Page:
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Demolition begins on South L.A. Marlton Sqaure shopping center

8/5/2011, 6:50 a.m.

LOS ANGELES, Calif.--The city's General Services Department began demolition on a South Los Angeles shopping center the city has sought to tear down and redevelop since the Bradley administration.

Officials hope the demolition of Marlton Square, formerly known as Santa Barbara Plaza, will finally lead to the 20-acre site being redeveloped after decades of starts and stops. The shopping center is near the intersection of W. Martin Luther King Jr. and Crenshaw boulevards.

"This community has watched for nearly two decades as Marlton fell into disrepair and became an eyesore, attracting a variety of problems like illegal dumping, arson and vandalism," said Councilman Bernard Parks, who was on hand for the ceremonial start of the demolition process.

"Today we can finally turn the page on the problems of the past and begin a new chapter as we clear the way for future development."

Marlton Square has experienced an on-again, off-again development process that dates back to former Mayor Tom Bradley, who expressed interest in redeveloping the site in 1984.

Former Lakers star turned real estate entrepreneur Magic Johnson had put forward a plan for the site in 1996, but was ultimately outbid by private equity firm Capital Vision Equities in 2002.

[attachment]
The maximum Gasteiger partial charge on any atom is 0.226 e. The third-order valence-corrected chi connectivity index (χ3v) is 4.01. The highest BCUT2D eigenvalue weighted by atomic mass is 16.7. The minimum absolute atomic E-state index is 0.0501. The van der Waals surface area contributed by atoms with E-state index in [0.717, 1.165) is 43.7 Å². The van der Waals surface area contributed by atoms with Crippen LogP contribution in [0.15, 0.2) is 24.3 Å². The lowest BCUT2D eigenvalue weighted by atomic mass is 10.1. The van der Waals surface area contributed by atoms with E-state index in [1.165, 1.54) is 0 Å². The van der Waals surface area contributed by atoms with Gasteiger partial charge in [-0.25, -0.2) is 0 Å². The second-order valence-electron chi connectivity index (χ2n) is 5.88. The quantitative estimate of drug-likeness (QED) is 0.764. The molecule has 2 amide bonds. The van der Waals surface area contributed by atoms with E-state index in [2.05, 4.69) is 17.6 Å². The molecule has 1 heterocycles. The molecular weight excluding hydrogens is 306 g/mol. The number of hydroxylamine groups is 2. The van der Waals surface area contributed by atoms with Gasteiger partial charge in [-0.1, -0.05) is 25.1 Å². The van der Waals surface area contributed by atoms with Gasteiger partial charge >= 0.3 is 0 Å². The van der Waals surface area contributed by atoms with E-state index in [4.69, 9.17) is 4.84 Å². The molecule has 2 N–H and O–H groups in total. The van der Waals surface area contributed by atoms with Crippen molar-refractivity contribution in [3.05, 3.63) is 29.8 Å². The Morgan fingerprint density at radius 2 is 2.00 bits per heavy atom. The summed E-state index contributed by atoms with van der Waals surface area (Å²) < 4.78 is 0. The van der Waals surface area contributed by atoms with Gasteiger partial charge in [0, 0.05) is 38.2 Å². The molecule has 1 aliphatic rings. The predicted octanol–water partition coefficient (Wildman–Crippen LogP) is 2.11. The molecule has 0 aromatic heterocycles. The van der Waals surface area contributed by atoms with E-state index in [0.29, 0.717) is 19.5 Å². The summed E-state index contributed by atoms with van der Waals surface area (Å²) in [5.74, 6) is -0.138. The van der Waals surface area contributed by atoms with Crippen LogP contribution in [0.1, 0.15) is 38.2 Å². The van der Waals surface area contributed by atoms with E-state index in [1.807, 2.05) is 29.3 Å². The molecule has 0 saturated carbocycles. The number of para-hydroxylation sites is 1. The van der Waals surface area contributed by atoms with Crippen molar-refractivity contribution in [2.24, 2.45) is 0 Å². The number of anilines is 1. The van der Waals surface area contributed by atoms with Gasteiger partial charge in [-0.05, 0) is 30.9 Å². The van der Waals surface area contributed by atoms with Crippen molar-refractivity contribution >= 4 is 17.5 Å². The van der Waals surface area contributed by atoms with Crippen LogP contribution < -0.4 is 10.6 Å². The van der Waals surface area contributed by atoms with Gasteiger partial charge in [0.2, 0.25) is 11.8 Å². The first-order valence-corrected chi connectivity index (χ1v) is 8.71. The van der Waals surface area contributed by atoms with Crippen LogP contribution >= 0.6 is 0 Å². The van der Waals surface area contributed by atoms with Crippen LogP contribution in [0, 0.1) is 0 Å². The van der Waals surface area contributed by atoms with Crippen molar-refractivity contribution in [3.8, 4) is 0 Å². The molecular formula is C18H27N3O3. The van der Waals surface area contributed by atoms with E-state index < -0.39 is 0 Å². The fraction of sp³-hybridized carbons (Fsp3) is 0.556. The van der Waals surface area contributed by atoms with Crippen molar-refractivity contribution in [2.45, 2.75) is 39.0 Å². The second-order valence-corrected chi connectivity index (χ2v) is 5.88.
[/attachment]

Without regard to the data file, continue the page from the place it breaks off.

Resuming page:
Capital Vision's lender went bankrupt in 2006, and the firm defaulted on the project, leaving nearly 50 properties at Marlton Square in limbo in bankruptcy court.

The city's Community Redevelopment Agency has since acquired about 20 percent of the properties, while bankruptcy proceedings have led to another owner, Commercial Mortgage Mangers, holding the rest.

"Clearing these properties is a small but important step forward ... to revitalize Marlton Square, which we consider South L.A.'s biggest economic development opportunity," agency Chief Executive Officer Christine Essel said.

The demolition is expected to be complete in early December.

Parks aide Dennis Gleason said there are a number of developers in the wings interested in building on the site.

"This development is part of the rebirth for the entire Crenshaw corridor," said an aide to Los Angeles County Supervisor Mark Ridley-Thomas, whose district includes Marlton Square.

"What's possible there now is further enhanced by the imminent availability of transit service," said the supervisor's senior deputy for economic development, Dan Rosenfeld.

He credited the agency for shepherding the project through an extraordinarily complex set of technical and legal requirements. "I don't think we have ever seen a real estate knot that was more tightly tied," Rosenfeld said.